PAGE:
Marco Buti, Nicolas Carnot, (2018), “The case for a central fiscal capacity in EMU”, VoxEU.org, 7 December
Following the last crisis important governance steps have been taken to bolster the resilience of the European Economic and Monetary Union (EMU). The changes include putting in motion a banking union, establishing the European Stability Mechanism (ESM), and strengthening the surveillance framework. However, there is broad acceptance that current set up remains prone to shocks that could shake its functioning and even imperil its integrity. Further progress is therefore needed for a stable EMU (e.g. Benassy Quéré et al. 2018).
In general the remaining ‘problem’ can be described as a lack of adjustment channels to large shocks, given the incomplete nature of the financial union and the absence of common fiscal instruments. Key ingredients to overcome these gaps are the completion of banking union and capital markets union (CMU) as well as the introduction of a stabilisation function. And, as argued in this column, a financial union is not a substitute to a stabilisation function – they are in fact complementary.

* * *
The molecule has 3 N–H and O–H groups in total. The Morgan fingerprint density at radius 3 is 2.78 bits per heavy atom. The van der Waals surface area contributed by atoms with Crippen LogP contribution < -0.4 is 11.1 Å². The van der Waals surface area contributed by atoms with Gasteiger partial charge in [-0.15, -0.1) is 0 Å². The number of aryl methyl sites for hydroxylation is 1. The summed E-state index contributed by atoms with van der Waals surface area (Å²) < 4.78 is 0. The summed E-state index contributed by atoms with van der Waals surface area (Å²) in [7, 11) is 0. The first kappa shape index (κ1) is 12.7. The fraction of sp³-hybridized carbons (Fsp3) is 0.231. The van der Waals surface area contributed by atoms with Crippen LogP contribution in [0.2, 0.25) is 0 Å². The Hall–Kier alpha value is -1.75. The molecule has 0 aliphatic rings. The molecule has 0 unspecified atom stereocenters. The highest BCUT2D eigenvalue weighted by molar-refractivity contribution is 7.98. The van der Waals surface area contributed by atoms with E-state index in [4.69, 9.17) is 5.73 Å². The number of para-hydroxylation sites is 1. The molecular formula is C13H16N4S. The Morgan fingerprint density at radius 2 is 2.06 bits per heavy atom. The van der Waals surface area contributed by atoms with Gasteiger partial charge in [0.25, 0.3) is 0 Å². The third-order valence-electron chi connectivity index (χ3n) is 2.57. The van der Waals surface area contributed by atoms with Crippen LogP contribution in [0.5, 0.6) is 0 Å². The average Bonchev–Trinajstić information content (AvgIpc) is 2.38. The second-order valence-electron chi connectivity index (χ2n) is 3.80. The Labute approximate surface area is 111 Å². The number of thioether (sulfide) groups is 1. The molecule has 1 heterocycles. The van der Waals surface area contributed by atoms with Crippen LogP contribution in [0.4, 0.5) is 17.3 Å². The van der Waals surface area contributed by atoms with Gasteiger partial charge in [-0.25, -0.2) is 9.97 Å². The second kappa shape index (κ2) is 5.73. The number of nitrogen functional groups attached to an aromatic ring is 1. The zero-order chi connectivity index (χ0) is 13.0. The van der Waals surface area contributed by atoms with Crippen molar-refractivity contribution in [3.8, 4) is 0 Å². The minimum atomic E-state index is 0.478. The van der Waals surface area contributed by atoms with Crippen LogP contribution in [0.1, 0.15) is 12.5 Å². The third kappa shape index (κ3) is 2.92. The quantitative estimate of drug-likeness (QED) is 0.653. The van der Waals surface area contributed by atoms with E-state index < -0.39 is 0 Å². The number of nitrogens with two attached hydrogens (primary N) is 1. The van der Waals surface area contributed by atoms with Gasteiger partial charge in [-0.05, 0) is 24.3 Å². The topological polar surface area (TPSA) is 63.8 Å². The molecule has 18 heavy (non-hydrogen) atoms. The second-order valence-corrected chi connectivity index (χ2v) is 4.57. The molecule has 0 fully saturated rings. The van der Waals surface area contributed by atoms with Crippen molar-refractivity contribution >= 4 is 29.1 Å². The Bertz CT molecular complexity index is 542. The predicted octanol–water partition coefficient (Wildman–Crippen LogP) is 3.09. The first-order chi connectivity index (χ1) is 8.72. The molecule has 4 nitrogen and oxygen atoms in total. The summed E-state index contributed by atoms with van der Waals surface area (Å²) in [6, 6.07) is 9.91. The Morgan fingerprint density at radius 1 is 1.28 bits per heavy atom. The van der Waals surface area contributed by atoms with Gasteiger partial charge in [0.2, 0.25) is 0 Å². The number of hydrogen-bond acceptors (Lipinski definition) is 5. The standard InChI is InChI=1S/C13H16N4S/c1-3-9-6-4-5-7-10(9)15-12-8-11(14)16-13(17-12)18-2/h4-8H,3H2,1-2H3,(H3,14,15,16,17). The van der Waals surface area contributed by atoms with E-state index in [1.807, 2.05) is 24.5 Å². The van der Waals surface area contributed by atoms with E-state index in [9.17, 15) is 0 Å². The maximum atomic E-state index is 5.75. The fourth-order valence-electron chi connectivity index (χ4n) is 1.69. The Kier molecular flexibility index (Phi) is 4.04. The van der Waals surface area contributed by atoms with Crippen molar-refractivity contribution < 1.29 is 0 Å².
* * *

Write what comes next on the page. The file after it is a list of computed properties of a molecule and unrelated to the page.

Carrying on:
- Beetsma R., Thygesen N., Cugnasca A., Orseau E. , Eliofotou P., Santacroce S., (2018), «Reforming the EU fiscal framework: A proposal by the European Fiscal Board», VoxEU.org, 25 October
- Roel Beetsma, Martin Larch, (2018), «Risk reduction and risk sharing in EU fiscal policymaking: The role of better fiscal rules», VoxEU, 9 May